WASHINGTON — The Supreme Court took sides in a police shooting case Monday, ruling that an Arizona police officer who shot a knife-wielding woman four times was immune from being sued. But Justice Sonia Sotomayor wrote in a dissent that the court’s decision “sends an alarming signal to law enforcement officers and the public.”
“It tells officers that they can shoot first and think later, and it tells the public that palpably unreasonable conduct will go unpunished,” wrote Sotomayor in a dissent joined by Justice Ruth Bader Ginsburg.
The court’s decision comes amid recent demonstrations related to the fatal March 18 shooting by police in Sacramento, California, of Stephon Clark, a 22-year-old unarmed black man. Demonstrations in Sacramento related to the shooting have been taking place almost daily.
The shooting at issue in the Supreme Court case decided Monday happened in May 2010 in Tucson, Arizona. Officers were called to a home following a report that a woman was hacking at a tree with a knife. When they arrived, they saw Amy Hughes come out of the home’s front door holding a kitchen knife.
Officers drew their weapons, and Hughes was told to drop the knife at least twice. She didn’t and Officer Andrew Kisela shot her four times, hitting her in the stomach, hip, arm and knee.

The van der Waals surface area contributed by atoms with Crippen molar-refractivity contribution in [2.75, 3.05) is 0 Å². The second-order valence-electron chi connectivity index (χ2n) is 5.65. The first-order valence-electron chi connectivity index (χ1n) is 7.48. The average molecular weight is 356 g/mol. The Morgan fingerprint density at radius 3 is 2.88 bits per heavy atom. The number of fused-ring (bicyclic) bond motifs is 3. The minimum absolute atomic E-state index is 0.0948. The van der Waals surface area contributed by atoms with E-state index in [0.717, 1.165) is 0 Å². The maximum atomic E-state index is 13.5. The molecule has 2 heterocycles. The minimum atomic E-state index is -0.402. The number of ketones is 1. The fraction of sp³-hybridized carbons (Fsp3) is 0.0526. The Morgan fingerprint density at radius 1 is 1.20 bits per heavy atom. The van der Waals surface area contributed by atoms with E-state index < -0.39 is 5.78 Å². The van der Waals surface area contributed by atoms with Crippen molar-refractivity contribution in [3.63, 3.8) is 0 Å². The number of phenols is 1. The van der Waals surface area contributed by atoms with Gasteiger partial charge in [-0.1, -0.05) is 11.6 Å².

Hughes survived and sued Kisela, arguing he had used excessive force. A trial court initially sided with the officer, ruling that the force he used was reasonable and ending the case. The 9th U.S. Circuit Court of Appeals reversed that decision in 2016, allowing the case to move forward.
In ruling for the officer Monday, the Supreme Court said excessive force is an area of the law where the result depends heavily on the specific facts of each case. Therefore, officers are entitled to immunity unless previous cases clearly tell them a specific use of force is unlawful.
In an unsigned decision, the court noted that Kisela said he shot Hughes because he believed she was a threat to her roommate, who was standing a few feet away. The court also noted that the officer was separated from the two by a chain-link fence and that Hughes failed to acknowledge two commands to drop the knife.
Sotomayor, in contrast, noted that Hughes was holding the knife down at her side, didn’t raise it in the direction of her roommate or anyone else, didn’t appear agitated and didn’t verbally threaten to harm anyone. She called Kisela’s conduct “unreasonable” and pointed out that two other officers didn’t fire.
Sotomayor said that rather than letting the case go to a jury, her colleagues decided to “intervene prematurely.” She called their decision that Kisela was immune from being sued “unwarranted” and “symptomatic” of a disturbing trend.
She said the court “routinely displays an unflinching willingness” to reverse court decisions for wrongly denying officers immunity but rarely intervenes when courts wrongly grant officers immunity.
An attorney for Hughes, Northwestern University professor David M. Shapiro, called the ruling a “disappointing outcome with troubling implications for police accountability.” Another of her attorneys, Vince Rabago, said Hughes continues to have pain as a result of the shooting.
Associated Press writer Kathleen Ronayne contributed to this report from Sacramento, California.
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